The period for which you can claim depends on how long you contributed to the fund, but the maximum period is 34 weeks. You also need to register with the Department of Labour as a work-seeker.
You can claim an illness benefit if you are unable to work for 14 consecutive days or more and you are not paid, or you are paid only part of your wage or salary, while you are ill.
Illness benefits can be claimed more than once a year for up to 34 weeks.
You can claim maternity benefits for a maximum of 17 weeks if your employer does not pay you, or pays only a portion of your normal wage or salary, while you are on maternity leave.
Adoption benefits are available to anyone who adopts a child under the age of two and takes unpaid leave or receives only part of their salary while caring for the child. You can claim until your benefits are exhausted or you go back to work.
The key to the success of the virtual UIF office will be obtaining buy-in from employers.
You will be able to claim your UIF benefits online only if your employer has registered for uFiling and is accredited as an employer with the UIF fund.
In August, employers using uFiling were sent a letter asking them to complete a form so they can be accredited to use the virtual office.
Over 1.4 million employers are registered with the UIF but just over 3 000 had been accredited by mid-September, UIF spokesperson Muzi Mkhwanazi says.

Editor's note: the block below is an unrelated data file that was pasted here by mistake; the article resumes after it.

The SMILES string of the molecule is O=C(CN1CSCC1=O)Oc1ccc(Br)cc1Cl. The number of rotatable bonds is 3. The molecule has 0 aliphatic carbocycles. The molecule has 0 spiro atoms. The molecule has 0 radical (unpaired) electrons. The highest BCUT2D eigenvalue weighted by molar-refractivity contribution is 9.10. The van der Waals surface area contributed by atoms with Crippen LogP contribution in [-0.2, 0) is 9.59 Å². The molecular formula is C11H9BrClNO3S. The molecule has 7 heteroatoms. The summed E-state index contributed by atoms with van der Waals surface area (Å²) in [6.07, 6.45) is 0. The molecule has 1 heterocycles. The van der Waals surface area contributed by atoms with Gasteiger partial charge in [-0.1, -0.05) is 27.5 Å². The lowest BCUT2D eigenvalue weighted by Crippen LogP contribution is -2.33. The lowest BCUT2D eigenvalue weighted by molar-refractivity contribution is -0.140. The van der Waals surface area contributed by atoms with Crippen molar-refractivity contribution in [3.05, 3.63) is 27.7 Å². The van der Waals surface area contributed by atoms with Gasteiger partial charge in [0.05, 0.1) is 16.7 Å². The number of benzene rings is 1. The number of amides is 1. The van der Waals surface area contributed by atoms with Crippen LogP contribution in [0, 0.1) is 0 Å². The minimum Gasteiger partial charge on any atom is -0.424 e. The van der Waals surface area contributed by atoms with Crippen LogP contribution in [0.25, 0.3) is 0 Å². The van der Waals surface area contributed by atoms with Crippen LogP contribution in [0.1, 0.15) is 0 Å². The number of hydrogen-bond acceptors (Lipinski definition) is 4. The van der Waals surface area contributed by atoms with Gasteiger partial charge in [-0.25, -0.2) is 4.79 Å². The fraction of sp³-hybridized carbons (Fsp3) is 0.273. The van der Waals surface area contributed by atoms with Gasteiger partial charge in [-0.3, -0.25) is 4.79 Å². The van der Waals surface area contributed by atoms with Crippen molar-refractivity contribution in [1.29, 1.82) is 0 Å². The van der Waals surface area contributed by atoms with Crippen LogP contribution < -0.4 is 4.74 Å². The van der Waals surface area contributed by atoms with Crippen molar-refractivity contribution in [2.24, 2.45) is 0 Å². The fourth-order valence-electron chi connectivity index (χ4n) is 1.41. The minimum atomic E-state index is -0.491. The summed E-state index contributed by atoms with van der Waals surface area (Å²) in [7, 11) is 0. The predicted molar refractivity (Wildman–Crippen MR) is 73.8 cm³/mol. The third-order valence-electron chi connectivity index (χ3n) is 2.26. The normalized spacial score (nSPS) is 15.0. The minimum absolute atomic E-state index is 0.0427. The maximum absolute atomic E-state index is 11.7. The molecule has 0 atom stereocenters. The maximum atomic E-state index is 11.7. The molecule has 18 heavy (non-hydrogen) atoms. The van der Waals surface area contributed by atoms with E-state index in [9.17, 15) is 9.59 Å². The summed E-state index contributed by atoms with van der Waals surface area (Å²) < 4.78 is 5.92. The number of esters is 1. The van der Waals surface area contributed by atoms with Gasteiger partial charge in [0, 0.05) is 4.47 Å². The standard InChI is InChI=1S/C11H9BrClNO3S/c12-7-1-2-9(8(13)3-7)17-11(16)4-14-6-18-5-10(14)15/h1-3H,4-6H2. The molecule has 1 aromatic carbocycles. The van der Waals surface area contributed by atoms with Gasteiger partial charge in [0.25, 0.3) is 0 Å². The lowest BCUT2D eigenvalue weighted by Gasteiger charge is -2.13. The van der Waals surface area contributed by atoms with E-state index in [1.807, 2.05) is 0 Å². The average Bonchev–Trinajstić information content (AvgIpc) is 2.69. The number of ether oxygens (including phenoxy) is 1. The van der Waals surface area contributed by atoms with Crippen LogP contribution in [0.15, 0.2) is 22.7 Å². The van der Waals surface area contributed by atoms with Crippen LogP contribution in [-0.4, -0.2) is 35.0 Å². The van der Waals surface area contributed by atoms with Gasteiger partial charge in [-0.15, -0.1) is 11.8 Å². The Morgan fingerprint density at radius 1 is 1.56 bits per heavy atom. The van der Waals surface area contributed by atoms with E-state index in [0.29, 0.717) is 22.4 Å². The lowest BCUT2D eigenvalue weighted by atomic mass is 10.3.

The form for accreditation sent to employers of domestic workers requests the most basic information and a signature.
If an employer is not registered for uFiling, it must not only apply for accreditation but also register for uFiling.
Many employers of domestic workers and small business owners use uFiling to upload the personal details of employees, and to file monthly declarations of what their employees earn and the UIF contributions that have been deducted.
After making the declaration, employers can make their UIF payment online.
Large companies submit their declarations for hundreds or thousands of employees by sending the UIF an extract of their payrolls, which the UIF uploads electronically. These employers will continue to do this once the virtual office goes live, but it is envisaged that the file will be uploaded via uFiling.